So, I am so happy that you have taken on the study and practice of the Five Mindfulness Trainings. That song that we just sang was so beautiful that it brought tears to my eyes. It sounded so pretty the way we were singing it. That is a practice song that really reflects these Five Mindfulness Trainings, because the Trainings are to bring peace and ease and lovingkindness and joy and happiness and health, well-being to ourselves. That is what these Trainings are for—to bring them to ourselves, and also to bring them to all beings, to all people, even those people we might wish something a little less wonderful for, and to all animals and plants and minerals, to Mother Earth. So this is an environmental practice as well. The Buddha introduced it 2,600 years ago.
And all Buddhist traditions follow these five precepts. The Buddha taught it, not one of his disciples in these 42 generations that are between the Buddha and us. It came straight from the Buddha, these five precepts. But the Buddha, who usually was pretty long-winded—gave long sutras, long sermons—in this case, it is easier said very clearly: don't kill, don't steal, don't commit adultery, be kind with your words, don't gossip and lie and be ugly with your words, and don't take drugs and alcohol. It's pretty clear. But each Buddhist tradition has taken those five precepts and worded them—kind of added teachings to them. And our teacher, Thich Nhat Hanh, has made them really relevant for our modern times so that when you read them, they are quite long now. They're actually a little Dharma talk. Each one is a little Dharma talk. But they speak directly to our own experience, our own challenges in our lives.
So, we've asked Liz if she will read the third Training, which is the Training we are going to focus on tonight. If you want to follow along, if you have that—it is so wonderful that everybody got a copy. Can folks take them home, Bobbie?
Bobbie: Yes. Absolutely.
Terry: So you don't have to turn them in at the end of the day. A free souvenir of the evening. She's going to read them. If it distracts you to read along with her, then do not do that. She will read it out loud for us.
Liz: The Third Mindfulness Training: True Love. "Aware of the suffering caused by sexual misconduct, I am committed to cultivating responsibility and learning ways to protect the safety and integrity of individuals, couples, families, and society. Knowing that sexual desire is not love, and that sexual activity motivated by craving always harms myself as well as others, I am determined not to engage in sexual relations without true love and a deep, long-term commitment made known to my family and friends. I will do everything in my power to protect children from sexual abuse and to prevent couples and families from being broken by sexual misconduct. Seeing that body and mind are one, I am committed to learning appropriate ways to take care of my sexual energy and cultivating loving kindness, compassion, joy and inclusiveness—which are the four basic elements of true love—for my greater happiness and the greater happiness of others. Practicing true love, we know that we will continue beautifully into the future."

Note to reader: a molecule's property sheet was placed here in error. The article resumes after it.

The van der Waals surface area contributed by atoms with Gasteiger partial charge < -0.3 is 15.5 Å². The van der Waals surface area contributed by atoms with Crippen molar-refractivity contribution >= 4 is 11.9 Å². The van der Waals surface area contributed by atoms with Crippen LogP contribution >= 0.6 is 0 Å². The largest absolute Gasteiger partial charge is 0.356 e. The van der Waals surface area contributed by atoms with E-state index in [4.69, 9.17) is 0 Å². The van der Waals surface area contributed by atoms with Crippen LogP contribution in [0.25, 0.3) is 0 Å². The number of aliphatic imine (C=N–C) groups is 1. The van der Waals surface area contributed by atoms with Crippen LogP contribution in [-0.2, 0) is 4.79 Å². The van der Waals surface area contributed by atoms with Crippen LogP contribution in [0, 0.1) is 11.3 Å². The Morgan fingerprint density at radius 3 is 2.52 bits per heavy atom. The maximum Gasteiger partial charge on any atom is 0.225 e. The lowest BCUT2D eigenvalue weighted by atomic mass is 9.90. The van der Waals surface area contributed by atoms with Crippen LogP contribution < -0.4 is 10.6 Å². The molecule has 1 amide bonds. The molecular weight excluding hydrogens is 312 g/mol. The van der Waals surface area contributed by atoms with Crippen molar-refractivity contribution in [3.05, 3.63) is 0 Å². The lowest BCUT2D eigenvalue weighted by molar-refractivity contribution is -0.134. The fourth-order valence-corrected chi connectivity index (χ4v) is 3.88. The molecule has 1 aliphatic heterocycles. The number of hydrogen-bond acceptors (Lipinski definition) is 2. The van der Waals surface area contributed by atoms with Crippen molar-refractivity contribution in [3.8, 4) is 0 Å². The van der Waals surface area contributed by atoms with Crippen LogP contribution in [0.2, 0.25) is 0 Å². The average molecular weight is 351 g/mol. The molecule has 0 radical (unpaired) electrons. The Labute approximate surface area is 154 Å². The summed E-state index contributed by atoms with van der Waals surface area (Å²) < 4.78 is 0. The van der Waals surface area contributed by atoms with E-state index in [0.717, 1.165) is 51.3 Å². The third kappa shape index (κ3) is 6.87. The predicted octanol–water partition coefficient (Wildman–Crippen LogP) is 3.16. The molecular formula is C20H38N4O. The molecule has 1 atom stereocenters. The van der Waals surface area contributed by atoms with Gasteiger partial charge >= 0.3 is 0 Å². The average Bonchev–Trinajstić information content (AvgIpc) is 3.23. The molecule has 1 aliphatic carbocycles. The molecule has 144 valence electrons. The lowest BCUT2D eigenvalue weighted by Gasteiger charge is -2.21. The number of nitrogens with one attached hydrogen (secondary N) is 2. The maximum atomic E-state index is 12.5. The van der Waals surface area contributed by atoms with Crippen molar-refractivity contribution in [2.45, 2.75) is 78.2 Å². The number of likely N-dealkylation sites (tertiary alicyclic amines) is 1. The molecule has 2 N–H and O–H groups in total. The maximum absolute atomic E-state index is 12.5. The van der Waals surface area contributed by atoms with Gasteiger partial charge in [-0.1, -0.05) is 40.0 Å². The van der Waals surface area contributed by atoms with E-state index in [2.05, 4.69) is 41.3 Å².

Terry: So, when we say True Love, we are usually thinking about romantic love, thinking about our sweethearts—in my case, thinking about Gustavo. But when the Buddha talked about True Love, he was talking about the love of all beings, which includes, of course, romantic and sexual loves. So, this Training speaks first about our sexual energy, and then it speaks of the four aspects of True Love that apply to all of our relationships—our sexual relationships, as well as our nonsexual relationships. In this Third Training, we are asked to commit to three things: first, to commit to being aware of the suffering that we can bring about in our love relationships—suffering for ourselves and for others—and then we are asked to commit to protecting individuals, including ourselves—protecting ourselves and children, as well as individual adults and couples and families. And then the third commitment we are asked to make in this training is to commit to preventing ourselves and others from being wounded by love.
So, let's look at those first three commitments in terms of our sexual relationships. So first, we commit to training ourselves to be aware and mindful of our sexual energy, our sexuality, so that we will not cause harm to ourselves or others. Using our sexual energy to manipulate or seduce others causes harm. Using our sexual energy to gain power over others causes harm. Identifying ourselves by our sexuality can harm ourselves and others, and sexual activity motivated by craving always harms ourselves and others. So our first commitment is to train ourselves to be mindful of our sexual energy.
Mindfulness means the energy that allows us to look deeply at our bodies, feelings, perceptions—at our thoughts, at our words, at our actions. So we train ourselves to notice our habitual thoughts and patterns of thought about sex and our sexuality. We train ourselves to look at our physical actions, our gestures, how we sit and stand, the way we look at others, how we smile or frown, when and how we touch others. And we train ourselves to be aware of our speech, of the way we use our words.
I spent a good portion of my career traveling around to school districts and universities—this is in the 1970s—to train administrators to be aware of their sex-role stereotyping. And looking now in 2016, I can see that I did not do a very good job of bringing an end to sexism. So with the light of mindfulness, we recognize which of our actions cause harm and which do not, which are not harmful.